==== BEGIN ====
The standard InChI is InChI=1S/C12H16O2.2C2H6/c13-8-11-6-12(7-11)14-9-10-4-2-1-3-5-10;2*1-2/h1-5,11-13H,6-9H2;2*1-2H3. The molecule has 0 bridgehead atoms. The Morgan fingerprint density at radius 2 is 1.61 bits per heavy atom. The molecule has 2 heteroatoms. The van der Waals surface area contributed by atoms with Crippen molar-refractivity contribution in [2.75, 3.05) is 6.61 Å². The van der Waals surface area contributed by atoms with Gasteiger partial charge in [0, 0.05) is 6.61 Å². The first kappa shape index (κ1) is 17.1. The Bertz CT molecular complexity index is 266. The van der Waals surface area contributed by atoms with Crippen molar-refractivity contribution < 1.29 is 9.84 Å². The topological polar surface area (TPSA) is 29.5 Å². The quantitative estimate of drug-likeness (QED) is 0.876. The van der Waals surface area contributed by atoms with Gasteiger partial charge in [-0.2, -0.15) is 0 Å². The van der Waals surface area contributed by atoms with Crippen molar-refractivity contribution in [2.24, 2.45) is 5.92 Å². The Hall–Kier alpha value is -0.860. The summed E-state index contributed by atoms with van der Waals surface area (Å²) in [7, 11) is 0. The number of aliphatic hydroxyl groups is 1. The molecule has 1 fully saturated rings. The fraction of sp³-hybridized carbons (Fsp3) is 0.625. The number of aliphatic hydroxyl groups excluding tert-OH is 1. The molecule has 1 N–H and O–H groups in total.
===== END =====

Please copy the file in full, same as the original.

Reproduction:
The standard InChI is InChI=1S/C12H16O2.2C2H6/c13-8-11-6-12(7-11)14-9-10-4-2-1-3-5-10;2*1-2/h1-5,11-13H,6-9H2;2*1-2H3. The molecule has 0 bridgehead atoms. The Morgan fingerprint density at radius 2 is 1.61 bits per heavy atom. The molecule has 2 heteroatoms. The van der Waals surface area contributed by atoms with Crippen molar-refractivity contribution in [2.75, 3.05) is 6.61 Å². The van der Waals surface area contributed by atoms with Gasteiger partial charge in [0, 0.05) is 6.61 Å². The first kappa shape index (κ1) is 17.1. The Bertz CT molecular complexity index is 266. The van der Waals surface area contributed by atoms with Crippen molar-refractivity contribution < 1.29 is 9.84 Å². The topological polar surface area (TPSA) is 29.5 Å². The quantitative estimate of drug-likeness (QED) is 0.876. The van der Waals surface area contributed by atoms with Gasteiger partial charge in [-0.2, -0.15) is 0 Å². The van der Waals surface area contributed by atoms with Crippen molar-refractivity contribution in [2.24, 2.45) is 5.92 Å². The Hall–Kier alpha value is -0.860. The summed E-state index contributed by atoms with van der Waals surface area (Å²) in [7, 11) is 0. The number of aliphatic hydroxyl groups is 1. The molecule has 1 fully saturated rings. The fraction of sp³-hybridized carbons (Fsp3) is 0.625. The number of aliphatic hydroxyl groups excluding tert-OH is 1. The molecule has 1 N–H and O–H groups in total.